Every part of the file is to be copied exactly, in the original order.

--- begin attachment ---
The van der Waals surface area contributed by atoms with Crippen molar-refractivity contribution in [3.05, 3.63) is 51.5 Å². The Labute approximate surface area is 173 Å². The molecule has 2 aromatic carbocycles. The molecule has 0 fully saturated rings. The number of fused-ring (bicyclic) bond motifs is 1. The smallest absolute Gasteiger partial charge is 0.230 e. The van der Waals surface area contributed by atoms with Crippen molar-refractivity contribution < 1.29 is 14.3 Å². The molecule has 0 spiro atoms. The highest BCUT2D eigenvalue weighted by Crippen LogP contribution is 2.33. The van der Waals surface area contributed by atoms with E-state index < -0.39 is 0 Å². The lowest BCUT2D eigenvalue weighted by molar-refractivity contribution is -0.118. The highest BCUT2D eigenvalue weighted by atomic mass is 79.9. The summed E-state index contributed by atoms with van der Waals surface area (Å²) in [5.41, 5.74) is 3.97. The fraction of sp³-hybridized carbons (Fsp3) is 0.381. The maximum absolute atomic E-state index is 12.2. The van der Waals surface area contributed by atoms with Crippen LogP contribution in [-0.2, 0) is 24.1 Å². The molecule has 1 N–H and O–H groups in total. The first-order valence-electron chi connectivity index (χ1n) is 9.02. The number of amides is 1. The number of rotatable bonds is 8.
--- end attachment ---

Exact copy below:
The van der Waals surface area contributed by atoms with Crippen molar-refractivity contribution in [3.05, 3.63) is 51.5 Å². The Labute approximate surface area is 173 Å². The molecule has 2 aromatic carbocycles. The molecule has 0 fully saturated rings. The number of fused-ring (bicyclic) bond motifs is 1. The smallest absolute Gasteiger partial charge is 0.230 e. The van der Waals surface area contributed by atoms with Crippen molar-refractivity contribution < 1.29 is 14.3 Å². The molecule has 0 spiro atoms. The highest BCUT2D eigenvalue weighted by Crippen LogP contribution is 2.33. The van der Waals surface area contributed by atoms with E-state index < -0.39 is 0 Å². The lowest BCUT2D eigenvalue weighted by molar-refractivity contribution is -0.118. The highest BCUT2D eigenvalue weighted by atomic mass is 79.9. The summed E-state index contributed by atoms with van der Waals surface area (Å²) in [5.41, 5.74) is 3.97. The fraction of sp³-hybridized carbons (Fsp3) is 0.381. The maximum absolute atomic E-state index is 12.2. The van der Waals surface area contributed by atoms with Crippen LogP contribution in [-0.2, 0) is 24.1 Å². The molecule has 1 N–H and O–H groups in total. The first-order valence-electron chi connectivity index (χ1n) is 9.02. The number of amides is 1. The number of rotatable bonds is 8.